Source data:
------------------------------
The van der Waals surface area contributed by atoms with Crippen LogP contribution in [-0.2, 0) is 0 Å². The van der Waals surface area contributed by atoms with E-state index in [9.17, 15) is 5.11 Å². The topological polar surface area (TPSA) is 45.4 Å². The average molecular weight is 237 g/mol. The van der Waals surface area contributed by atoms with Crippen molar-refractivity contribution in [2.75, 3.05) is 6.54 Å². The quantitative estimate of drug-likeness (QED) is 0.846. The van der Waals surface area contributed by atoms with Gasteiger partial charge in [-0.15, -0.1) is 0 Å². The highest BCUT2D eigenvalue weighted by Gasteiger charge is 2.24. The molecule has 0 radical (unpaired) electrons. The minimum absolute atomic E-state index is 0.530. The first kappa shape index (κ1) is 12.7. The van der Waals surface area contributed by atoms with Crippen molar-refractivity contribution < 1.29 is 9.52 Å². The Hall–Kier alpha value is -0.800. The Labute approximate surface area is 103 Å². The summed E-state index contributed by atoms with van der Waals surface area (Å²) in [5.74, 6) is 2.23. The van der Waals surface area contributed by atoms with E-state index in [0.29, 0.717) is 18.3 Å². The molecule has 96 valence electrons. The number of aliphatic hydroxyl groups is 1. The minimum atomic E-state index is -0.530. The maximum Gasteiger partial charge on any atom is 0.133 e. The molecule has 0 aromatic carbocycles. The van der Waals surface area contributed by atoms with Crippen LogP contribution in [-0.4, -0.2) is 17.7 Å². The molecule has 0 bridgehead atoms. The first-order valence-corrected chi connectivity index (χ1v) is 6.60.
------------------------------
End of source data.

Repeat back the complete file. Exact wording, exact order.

The van der Waals surface area contributed by atoms with Crippen LogP contribution in [-0.2, 0) is 0 Å². The van der Waals surface area contributed by atoms with E-state index in [9.17, 15) is 5.11 Å². The topological polar surface area (TPSA) is 45.4 Å². The average molecular weight is 237 g/mol. The van der Waals surface area contributed by atoms with Crippen molar-refractivity contribution in [2.75, 3.05) is 6.54 Å². The quantitative estimate of drug-likeness (QED) is 0.846. The van der Waals surface area contributed by atoms with Gasteiger partial charge in [-0.15, -0.1) is 0 Å². The highest BCUT2D eigenvalue weighted by Gasteiger charge is 2.24. The molecule has 0 radical (unpaired) electrons. The minimum absolute atomic E-state index is 0.530. The first kappa shape index (κ1) is 12.7. The van der Waals surface area contributed by atoms with Crippen molar-refractivity contribution < 1.29 is 9.52 Å². The Hall–Kier alpha value is -0.800. The Labute approximate surface area is 103 Å². The summed E-state index contributed by atoms with van der Waals surface area (Å²) in [5.74, 6) is 2.23. The van der Waals surface area contributed by atoms with E-state index in [0.29, 0.717) is 18.3 Å². The molecule has 96 valence electrons. The number of aliphatic hydroxyl groups is 1. The minimum atomic E-state index is -0.530. The maximum Gasteiger partial charge on any atom is 0.133 e. The molecule has 0 aromatic carbocycles. The van der Waals surface area contributed by atoms with Crippen LogP contribution in [-0.4, -0.2) is 17.7 Å². The molecule has 0 bridgehead atoms. The first-order valence-corrected chi connectivity index (χ1v) is 6.60.